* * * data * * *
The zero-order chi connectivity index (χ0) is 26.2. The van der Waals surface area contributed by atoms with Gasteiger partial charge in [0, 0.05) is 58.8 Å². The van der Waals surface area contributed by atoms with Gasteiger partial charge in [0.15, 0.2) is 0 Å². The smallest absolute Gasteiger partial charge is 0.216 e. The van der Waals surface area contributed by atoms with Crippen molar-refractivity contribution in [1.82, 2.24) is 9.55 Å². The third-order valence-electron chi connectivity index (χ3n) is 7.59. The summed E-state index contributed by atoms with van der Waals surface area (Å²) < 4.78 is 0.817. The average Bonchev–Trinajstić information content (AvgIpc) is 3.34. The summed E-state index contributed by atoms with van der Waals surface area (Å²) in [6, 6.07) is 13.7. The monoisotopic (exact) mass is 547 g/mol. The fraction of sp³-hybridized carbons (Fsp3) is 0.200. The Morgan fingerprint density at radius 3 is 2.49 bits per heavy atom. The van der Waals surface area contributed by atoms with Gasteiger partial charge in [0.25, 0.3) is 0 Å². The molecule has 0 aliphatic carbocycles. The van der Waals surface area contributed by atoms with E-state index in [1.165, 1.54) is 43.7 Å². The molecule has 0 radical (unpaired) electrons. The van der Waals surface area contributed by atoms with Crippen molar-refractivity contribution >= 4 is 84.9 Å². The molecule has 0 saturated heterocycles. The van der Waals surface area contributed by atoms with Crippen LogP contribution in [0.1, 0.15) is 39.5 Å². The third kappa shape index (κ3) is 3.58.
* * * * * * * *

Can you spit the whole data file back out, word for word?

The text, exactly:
The zero-order chi connectivity index (χ0) is 26.2. The van der Waals surface area contributed by atoms with Gasteiger partial charge in [0, 0.05) is 58.8 Å². The van der Waals surface area contributed by atoms with Gasteiger partial charge in [0.15, 0.2) is 0 Å². The smallest absolute Gasteiger partial charge is 0.216 e. The van der Waals surface area contributed by atoms with Crippen molar-refractivity contribution in [1.82, 2.24) is 9.55 Å². The third-order valence-electron chi connectivity index (χ3n) is 7.59. The summed E-state index contributed by atoms with van der Waals surface area (Å²) < 4.78 is 0.817. The average Bonchev–Trinajstić information content (AvgIpc) is 3.34. The summed E-state index contributed by atoms with van der Waals surface area (Å²) in [6, 6.07) is 13.7. The monoisotopic (exact) mass is 547 g/mol. The fraction of sp³-hybridized carbons (Fsp3) is 0.200. The Morgan fingerprint density at radius 3 is 2.49 bits per heavy atom. The van der Waals surface area contributed by atoms with Gasteiger partial charge in [0.25, 0.3) is 0 Å². The molecule has 0 aliphatic carbocycles. The van der Waals surface area contributed by atoms with E-state index in [1.165, 1.54) is 43.7 Å². The molecule has 0 radical (unpaired) electrons. The van der Waals surface area contributed by atoms with Crippen molar-refractivity contribution >= 4 is 84.9 Å². The molecule has 0 saturated heterocycles. The van der Waals surface area contributed by atoms with Crippen LogP contribution in [0.1, 0.15) is 39.5 Å². The third kappa shape index (κ3) is 3.58.